5 Live Updates arrow
Account Login

Answering your questions about Southern Water’s role in protecting and improving the quality of our region’s bathing waters

Our Open Water Improvement Lead, Tom Gallagher, tackles some of the biggest concerns from our communities about water quality off our 700-mile coastline in this special Q&A

Our Open Water Improvement Lead, Tom Gallagher, tackles some of the biggest concerns from our communities about water quality off our 700-mile coastline in this special Q&A. 
With the summer almost upon us, and temperatures creeping up, many of our customers, local businesses, and welcome visitors will be looking forward to days on the beach across Sussex, Hampshire, Kent and the Isle of Wight.  
However, we know that some of them will have heard various claims, reports and stories about the cleanliness of the sea and Southern Water’s role in this – and that may be making them think twice about having a dip.  
While some of these concerns are based in fact, others are not – and members of the public are not always presented with the whole picture.  
So, I wanted to tackle some of the most common questions and misconceptions in this bathing waters Q&A. I hope it helps! 

  • Storm overflows pump raw sewage into the sea.  
    False. When it rains heavily, storm overflows are designed to release heavily diluted surface water, wastewater from people’s homes and businesses and small amounts of sewage to prevent our treatment works from failing and pipes backing up and flooding streets and homes.  
    We are open and transparent about when and where these releases happen, publishing them in near real-time via our online Beachbuoy service, with clear guidance given on the potential impact on local bathing waters and whether these releases were permitted or unpermitted.  
    The way the overflow system is designed mean that many of these releases are made some distance out to sea, to limit the impact on local bathing waters – sometimes several kilometres.  
  • Southern Water must take responsibility for its role and take action now. 
     True. We will never say that bathing water quality has nothing to do with us. We agree with our customers that we need to reduce our use of storm overflows. The system was built to deal with much smaller volumes of waste, wastewater and surface water, and the number of releases is now unacceptable.  
    Increasing levels of surface and groundwater, linked to the challenges of urbanisation and climate change, now mean the system often gets overwhelmed. But we are working hard to reduce our use of overflows through the rollout of innovative nature-based and engineering solutions to slow the flow of water entering them in the first place. Read more about our £1.5bn Clean Rivers and Seas Plan to tackle them.
  • Southern Water is to blame for all water quality problems off our coastline. 
    False. An unpermitted release from one of our wastewater treatment works is one of many different possible contributing factors if a water quality concern is highlighted along our coast. While releases from storm overflows, along with pollutions that happen because of operational failures at our works or pumping stations, have an impact, these events are only a part of the picture.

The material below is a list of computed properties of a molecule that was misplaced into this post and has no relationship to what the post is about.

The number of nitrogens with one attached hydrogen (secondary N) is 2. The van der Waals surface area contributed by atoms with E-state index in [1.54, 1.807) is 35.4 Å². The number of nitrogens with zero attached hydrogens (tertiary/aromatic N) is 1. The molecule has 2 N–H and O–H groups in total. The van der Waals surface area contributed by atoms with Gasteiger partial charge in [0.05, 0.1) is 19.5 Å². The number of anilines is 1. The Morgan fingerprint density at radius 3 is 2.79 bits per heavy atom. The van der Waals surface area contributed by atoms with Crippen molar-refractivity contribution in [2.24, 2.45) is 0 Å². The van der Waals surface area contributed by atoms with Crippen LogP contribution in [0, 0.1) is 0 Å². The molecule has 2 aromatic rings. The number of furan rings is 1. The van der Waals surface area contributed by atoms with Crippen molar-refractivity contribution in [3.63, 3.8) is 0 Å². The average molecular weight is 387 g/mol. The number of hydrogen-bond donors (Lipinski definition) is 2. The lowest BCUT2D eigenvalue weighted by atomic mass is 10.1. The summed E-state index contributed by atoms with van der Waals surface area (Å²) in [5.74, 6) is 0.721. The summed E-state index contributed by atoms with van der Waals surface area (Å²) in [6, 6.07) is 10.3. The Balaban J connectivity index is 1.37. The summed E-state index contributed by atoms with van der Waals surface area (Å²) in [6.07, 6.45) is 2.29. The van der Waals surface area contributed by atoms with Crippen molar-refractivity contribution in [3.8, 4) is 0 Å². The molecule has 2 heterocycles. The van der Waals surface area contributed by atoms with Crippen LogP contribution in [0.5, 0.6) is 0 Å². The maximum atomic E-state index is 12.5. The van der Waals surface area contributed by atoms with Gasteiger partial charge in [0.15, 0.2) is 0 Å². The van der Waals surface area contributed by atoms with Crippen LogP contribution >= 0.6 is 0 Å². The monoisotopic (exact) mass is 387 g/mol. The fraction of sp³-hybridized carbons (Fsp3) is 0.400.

Other sources of pollution like road, farming and industrial surface water run-off, along with waste from other water and beach users – even seabirds believe it or not – have a big impact too. Meanwhile, private wastewater pipes can also be illegally plumbed into surface water drains, releasing untreated waste into rivers and seas. We call these misconnections and have a specialist team that work with local communities to find and redirect them.  
    It’s vital that we work with local partners to tackle these issues together.
  • You spill everywhere along our coast all the time – all our waters are polluted by Southern Water activity.  
    False. Since privatisation in the late 80s, we have spent billions constructing a string of wastewater treatment works along our coastline, which means that the way the system works in different areas does vary. Different areas face different challenges, largely due to geography, such as low-lying areas or built-up urban areas experiencing more issues with groundwater and surface water flooding.  

    What this means is that we have some storm overflows that are active more than others – again, these are clearly highlighted on our Beachbuoy service. But it also means that some areas do not have them at all – the most high-profile of these is Brighton. 
    Brighton has benefited from the construction of a seven-mile super sewer, lying under its chalk cliffs, which transfers waste and storm water to our new Peacehaven treatment works. This is one of the largest and most modern wastewater treatment works in Europe. This massive infrastructure project ensures that the 95 million litres of wastewater on average per day generated from Brighton and the surrounding areas is fully treated. 


Cookies required

It looks like some of your cookies are disabled. If you want to use this feature, please enable functional cookies and refresh the page.